‘Lackluster’ Sales of First FDA-Approved Racially Targeted Rx Drug Related to Cost, Marketing, Newark Star-Ledger Finds
The Newark Star-Ledger on Saturday examined the "convergence of factors" that led to the "lackluster" performance of congestive heart failure medication BiDil, the first race-specific FDA-approved drug (Stewart, Newark Star-Ledger, 5/31). FDA in June 2005 approved BiDil for use in black patients based on the results of a clinical trial that found the medication reduced deaths by 43% within one year of use among black patients who had taken other treatments.
Analysts had estimated that BiDil would have sales of $130 million in 2006, but the medication actually registered sales of only $12.1 million that year. Since its approval, BiDil has reached only about 1% of the 750,000 U.S. blacks with congestive heart failure.
In January, the drug's manufacturer, NitroMed, announced plans to end all promotional activities of the drug (Kaiser Health Disparities Report, 1/16). Earlier this month, NitroMed reported slight increases in sales and revenue of BiDil, the Star-Ledger reports. The company does not plan to take the drug off the market.
Factors Behind Slow Sales
Many doctors contend that the drug's lagging sales are in part because BiDil is marketed specifically as a drug for blacks. Keith Ferdinand -- chief science officer for the Association of Black Cardiologists, which co-sponsored the trial that led to BiDil's approval -- said he wonders whether the drug would have been more successful if it were marketed toward the general population, allowing the specific effect in blacks to "stand on its own."
Cost and patient compliance with BiDil regimens also played a role in low sales, according to the Star-Ledger. Marc Klapholz, director of cardiology at The University Hospital in Newark and a BiDil researcher, said, "With [black] patients, a greater degree are also socioeconomically challenged, so the added expense did not make it any easier either." BiDil, which is taken three times daily, costs $1.80 per pill. NitroMed is working on developing an extended release form of BiDil that can be taken once daily.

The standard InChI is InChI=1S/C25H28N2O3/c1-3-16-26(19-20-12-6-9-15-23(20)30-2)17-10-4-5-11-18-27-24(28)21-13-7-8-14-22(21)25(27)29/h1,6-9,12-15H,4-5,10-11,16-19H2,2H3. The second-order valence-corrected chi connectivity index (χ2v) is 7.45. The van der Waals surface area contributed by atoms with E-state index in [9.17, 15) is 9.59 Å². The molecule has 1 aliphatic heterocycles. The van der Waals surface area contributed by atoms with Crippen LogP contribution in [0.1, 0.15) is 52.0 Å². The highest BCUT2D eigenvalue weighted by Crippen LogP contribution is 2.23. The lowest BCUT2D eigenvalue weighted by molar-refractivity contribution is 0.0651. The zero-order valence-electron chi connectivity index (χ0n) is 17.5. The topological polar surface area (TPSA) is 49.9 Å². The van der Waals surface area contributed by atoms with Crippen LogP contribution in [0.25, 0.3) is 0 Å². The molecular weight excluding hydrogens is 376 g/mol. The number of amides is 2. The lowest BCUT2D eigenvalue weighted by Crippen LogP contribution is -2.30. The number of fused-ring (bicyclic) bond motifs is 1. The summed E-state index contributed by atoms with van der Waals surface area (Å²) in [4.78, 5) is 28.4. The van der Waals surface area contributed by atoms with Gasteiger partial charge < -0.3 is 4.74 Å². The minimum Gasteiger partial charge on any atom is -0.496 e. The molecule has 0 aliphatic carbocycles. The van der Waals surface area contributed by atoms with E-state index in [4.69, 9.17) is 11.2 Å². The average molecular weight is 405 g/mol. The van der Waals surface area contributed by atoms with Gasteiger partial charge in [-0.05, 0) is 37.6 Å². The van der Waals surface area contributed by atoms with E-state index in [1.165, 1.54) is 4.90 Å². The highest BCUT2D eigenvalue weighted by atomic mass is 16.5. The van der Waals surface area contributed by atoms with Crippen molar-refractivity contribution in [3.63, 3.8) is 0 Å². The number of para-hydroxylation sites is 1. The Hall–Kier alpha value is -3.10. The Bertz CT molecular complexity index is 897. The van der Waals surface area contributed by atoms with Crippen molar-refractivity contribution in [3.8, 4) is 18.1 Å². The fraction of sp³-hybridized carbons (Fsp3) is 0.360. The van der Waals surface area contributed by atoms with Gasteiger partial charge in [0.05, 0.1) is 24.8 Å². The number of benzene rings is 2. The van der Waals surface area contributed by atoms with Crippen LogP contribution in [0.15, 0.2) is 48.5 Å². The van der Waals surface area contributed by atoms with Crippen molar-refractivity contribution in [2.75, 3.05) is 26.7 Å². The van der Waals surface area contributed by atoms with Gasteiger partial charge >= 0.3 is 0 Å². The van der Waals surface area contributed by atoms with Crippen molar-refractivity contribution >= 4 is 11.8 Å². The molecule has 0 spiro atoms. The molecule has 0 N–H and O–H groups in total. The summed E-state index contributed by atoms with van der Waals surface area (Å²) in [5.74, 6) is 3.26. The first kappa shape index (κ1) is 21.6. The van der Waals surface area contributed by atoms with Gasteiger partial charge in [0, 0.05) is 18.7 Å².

Some doctors also question whether the drug is needed because most patients who are prescribed BiDil take the medication in conjunction with other heart failure treatments, according to the Star-Ledger (Newark Star-Ledger, 5/31).
Previous reports had cited coverage restrictions under the Medicare drug benefit and the availability of a generic alternative as other causes behind BiDil's slow sales (Kaiser Health Disparities Report, 1/16).
Ferdinand said, "It was really a significant advancement in the treatment of heart failure, but the unfortunate mixing of health economics, health policy and marketing led to its underutilization."
NitroMed officials said despite disappointing BiDil sales, it will continue development on the drug, noting that BiDil's performance will not hinder future racially targeted medications. Kenneth Bate, NitroMed's president and CEO, said, "With any new drug, it has been a gradual process" (Newark Star-Ledger, 5/31).